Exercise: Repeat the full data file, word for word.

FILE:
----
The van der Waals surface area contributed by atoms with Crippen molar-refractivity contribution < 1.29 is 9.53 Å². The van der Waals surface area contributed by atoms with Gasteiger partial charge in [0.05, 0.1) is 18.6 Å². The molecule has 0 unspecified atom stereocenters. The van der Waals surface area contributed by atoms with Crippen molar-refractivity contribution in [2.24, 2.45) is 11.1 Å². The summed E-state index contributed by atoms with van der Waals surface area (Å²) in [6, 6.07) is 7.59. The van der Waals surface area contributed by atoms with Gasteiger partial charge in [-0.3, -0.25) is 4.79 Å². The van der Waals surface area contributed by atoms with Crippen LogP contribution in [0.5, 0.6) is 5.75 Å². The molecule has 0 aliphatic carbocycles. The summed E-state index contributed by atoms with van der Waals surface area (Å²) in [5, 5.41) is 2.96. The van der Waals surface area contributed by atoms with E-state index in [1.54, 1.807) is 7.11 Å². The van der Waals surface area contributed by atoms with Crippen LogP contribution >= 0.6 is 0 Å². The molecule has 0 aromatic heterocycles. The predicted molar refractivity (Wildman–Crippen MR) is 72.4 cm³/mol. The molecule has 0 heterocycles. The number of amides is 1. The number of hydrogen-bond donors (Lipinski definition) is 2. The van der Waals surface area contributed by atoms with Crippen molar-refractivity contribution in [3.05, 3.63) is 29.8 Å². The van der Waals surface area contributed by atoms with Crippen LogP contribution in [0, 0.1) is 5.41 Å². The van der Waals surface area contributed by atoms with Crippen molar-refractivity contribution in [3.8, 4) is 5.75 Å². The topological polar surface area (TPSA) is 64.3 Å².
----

The van der Waals surface area contributed by atoms with Crippen molar-refractivity contribution < 1.29 is 9.53 Å². The van der Waals surface area contributed by atoms with Gasteiger partial charge in [0.05, 0.1) is 18.6 Å². The molecule has 0 unspecified atom stereocenters. The van der Waals surface area contributed by atoms with Crippen molar-refractivity contribution in [2.24, 2.45) is 11.1 Å². The summed E-state index contributed by atoms with van der Waals surface area (Å²) in [6, 6.07) is 7.59. The van der Waals surface area contributed by atoms with Gasteiger partial charge in [-0.3, -0.25) is 4.79 Å². The van der Waals surface area contributed by atoms with Crippen LogP contribution in [0.5, 0.6) is 5.75 Å². The molecule has 0 aliphatic carbocycles. The summed E-state index contributed by atoms with van der Waals surface area (Å²) in [5, 5.41) is 2.96. The van der Waals surface area contributed by atoms with E-state index in [1.54, 1.807) is 7.11 Å². The van der Waals surface area contributed by atoms with Crippen LogP contribution >= 0.6 is 0 Å². The molecule has 0 aromatic heterocycles. The predicted molar refractivity (Wildman–Crippen MR) is 72.4 cm³/mol. The molecule has 0 heterocycles. The number of amides is 1. The number of hydrogen-bond donors (Lipinski definition) is 2. The van der Waals surface area contributed by atoms with Crippen molar-refractivity contribution in [3.05, 3.63) is 29.8 Å². The van der Waals surface area contributed by atoms with Crippen LogP contribution in [0, 0.1) is 5.41 Å². The van der Waals surface area contributed by atoms with Crippen molar-refractivity contribution in [3.8, 4) is 5.75 Å². The topological polar surface area (TPSA) is 64.3 Å².